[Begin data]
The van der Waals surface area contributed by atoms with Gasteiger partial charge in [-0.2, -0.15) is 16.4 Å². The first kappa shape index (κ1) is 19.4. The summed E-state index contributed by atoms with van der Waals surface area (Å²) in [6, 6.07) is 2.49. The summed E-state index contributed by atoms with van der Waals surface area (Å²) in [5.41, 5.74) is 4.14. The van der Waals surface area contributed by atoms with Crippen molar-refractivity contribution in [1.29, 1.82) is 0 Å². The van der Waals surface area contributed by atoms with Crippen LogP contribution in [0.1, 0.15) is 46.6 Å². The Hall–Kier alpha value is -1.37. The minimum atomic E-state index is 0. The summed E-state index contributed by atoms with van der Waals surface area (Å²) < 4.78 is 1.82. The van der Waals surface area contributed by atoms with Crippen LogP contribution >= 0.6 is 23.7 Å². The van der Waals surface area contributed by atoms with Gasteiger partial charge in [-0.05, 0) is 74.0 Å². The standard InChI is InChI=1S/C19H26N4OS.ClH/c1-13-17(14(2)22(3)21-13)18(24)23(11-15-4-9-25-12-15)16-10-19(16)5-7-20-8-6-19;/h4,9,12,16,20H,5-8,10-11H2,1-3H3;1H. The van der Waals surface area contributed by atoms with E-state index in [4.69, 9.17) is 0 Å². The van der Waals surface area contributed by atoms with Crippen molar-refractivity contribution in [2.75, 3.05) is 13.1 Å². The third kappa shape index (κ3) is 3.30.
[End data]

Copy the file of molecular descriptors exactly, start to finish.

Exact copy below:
The van der Waals surface area contributed by atoms with Gasteiger partial charge in [-0.2, -0.15) is 16.4 Å². The first kappa shape index (κ1) is 19.4. The summed E-state index contributed by atoms with van der Waals surface area (Å²) in [6, 6.07) is 2.49. The summed E-state index contributed by atoms with van der Waals surface area (Å²) in [5.41, 5.74) is 4.14. The van der Waals surface area contributed by atoms with Crippen molar-refractivity contribution in [1.29, 1.82) is 0 Å². The van der Waals surface area contributed by atoms with Crippen LogP contribution in [0.1, 0.15) is 46.6 Å². The Hall–Kier alpha value is -1.37. The minimum atomic E-state index is 0. The summed E-state index contributed by atoms with van der Waals surface area (Å²) < 4.78 is 1.82. The van der Waals surface area contributed by atoms with Crippen LogP contribution >= 0.6 is 23.7 Å². The van der Waals surface area contributed by atoms with Gasteiger partial charge in [-0.05, 0) is 74.0 Å². The standard InChI is InChI=1S/C19H26N4OS.ClH/c1-13-17(14(2)22(3)21-13)18(24)23(11-15-4-9-25-12-15)16-10-19(16)5-7-20-8-6-19;/h4,9,12,16,20H,5-8,10-11H2,1-3H3;1H. The van der Waals surface area contributed by atoms with E-state index in [4.69, 9.17) is 0 Å². The van der Waals surface area contributed by atoms with Crippen molar-refractivity contribution in [2.75, 3.05) is 13.1 Å². The third kappa shape index (κ3) is 3.30.